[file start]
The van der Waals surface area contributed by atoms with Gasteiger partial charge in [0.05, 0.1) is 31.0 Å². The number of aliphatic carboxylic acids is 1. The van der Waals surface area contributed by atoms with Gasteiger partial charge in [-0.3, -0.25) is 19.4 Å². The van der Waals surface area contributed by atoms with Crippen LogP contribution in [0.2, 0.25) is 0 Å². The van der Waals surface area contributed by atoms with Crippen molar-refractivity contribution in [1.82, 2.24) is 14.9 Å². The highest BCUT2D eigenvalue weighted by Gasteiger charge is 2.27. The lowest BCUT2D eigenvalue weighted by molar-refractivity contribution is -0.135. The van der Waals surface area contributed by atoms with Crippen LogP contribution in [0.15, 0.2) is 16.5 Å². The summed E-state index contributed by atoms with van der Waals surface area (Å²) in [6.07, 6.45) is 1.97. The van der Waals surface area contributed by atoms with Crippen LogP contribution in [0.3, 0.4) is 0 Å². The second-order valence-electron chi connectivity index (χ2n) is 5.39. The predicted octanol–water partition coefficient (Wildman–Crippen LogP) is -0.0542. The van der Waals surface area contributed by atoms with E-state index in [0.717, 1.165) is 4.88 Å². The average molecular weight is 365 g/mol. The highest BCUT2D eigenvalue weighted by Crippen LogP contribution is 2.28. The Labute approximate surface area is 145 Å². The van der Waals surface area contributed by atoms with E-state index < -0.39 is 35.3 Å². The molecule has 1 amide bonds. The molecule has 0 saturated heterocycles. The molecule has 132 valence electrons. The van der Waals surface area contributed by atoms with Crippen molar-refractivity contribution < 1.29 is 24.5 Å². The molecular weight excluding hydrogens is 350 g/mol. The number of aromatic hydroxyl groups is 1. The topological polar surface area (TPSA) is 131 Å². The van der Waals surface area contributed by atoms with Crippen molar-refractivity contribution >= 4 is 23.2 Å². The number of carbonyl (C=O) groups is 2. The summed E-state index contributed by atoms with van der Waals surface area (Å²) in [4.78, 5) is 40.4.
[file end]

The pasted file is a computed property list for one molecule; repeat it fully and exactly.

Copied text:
The van der Waals surface area contributed by atoms with Gasteiger partial charge in [0.05, 0.1) is 31.0 Å². The number of aliphatic carboxylic acids is 1. The van der Waals surface area contributed by atoms with Gasteiger partial charge in [-0.3, -0.25) is 19.4 Å². The van der Waals surface area contributed by atoms with Crippen LogP contribution in [0.2, 0.25) is 0 Å². The van der Waals surface area contributed by atoms with Crippen molar-refractivity contribution in [1.82, 2.24) is 14.9 Å². The highest BCUT2D eigenvalue weighted by Gasteiger charge is 2.27. The lowest BCUT2D eigenvalue weighted by molar-refractivity contribution is -0.135. The van der Waals surface area contributed by atoms with Crippen LogP contribution in [0.15, 0.2) is 16.5 Å². The summed E-state index contributed by atoms with van der Waals surface area (Å²) in [6.07, 6.45) is 1.97. The van der Waals surface area contributed by atoms with Crippen LogP contribution in [0.3, 0.4) is 0 Å². The second-order valence-electron chi connectivity index (χ2n) is 5.39. The predicted octanol–water partition coefficient (Wildman–Crippen LogP) is -0.0542. The van der Waals surface area contributed by atoms with E-state index in [0.717, 1.165) is 4.88 Å². The average molecular weight is 365 g/mol. The highest BCUT2D eigenvalue weighted by Crippen LogP contribution is 2.28. The Labute approximate surface area is 145 Å². The van der Waals surface area contributed by atoms with E-state index < -0.39 is 35.3 Å². The molecule has 1 amide bonds. The molecule has 0 saturated heterocycles. The molecule has 132 valence electrons. The van der Waals surface area contributed by atoms with Crippen molar-refractivity contribution < 1.29 is 24.5 Å². The molecular weight excluding hydrogens is 350 g/mol. The number of aromatic hydroxyl groups is 1. The topological polar surface area (TPSA) is 131 Å². The van der Waals surface area contributed by atoms with Crippen molar-refractivity contribution >= 4 is 23.2 Å². The number of carbonyl (C=O) groups is 2. The summed E-state index contributed by atoms with van der Waals surface area (Å²) in [4.78, 5) is 40.4.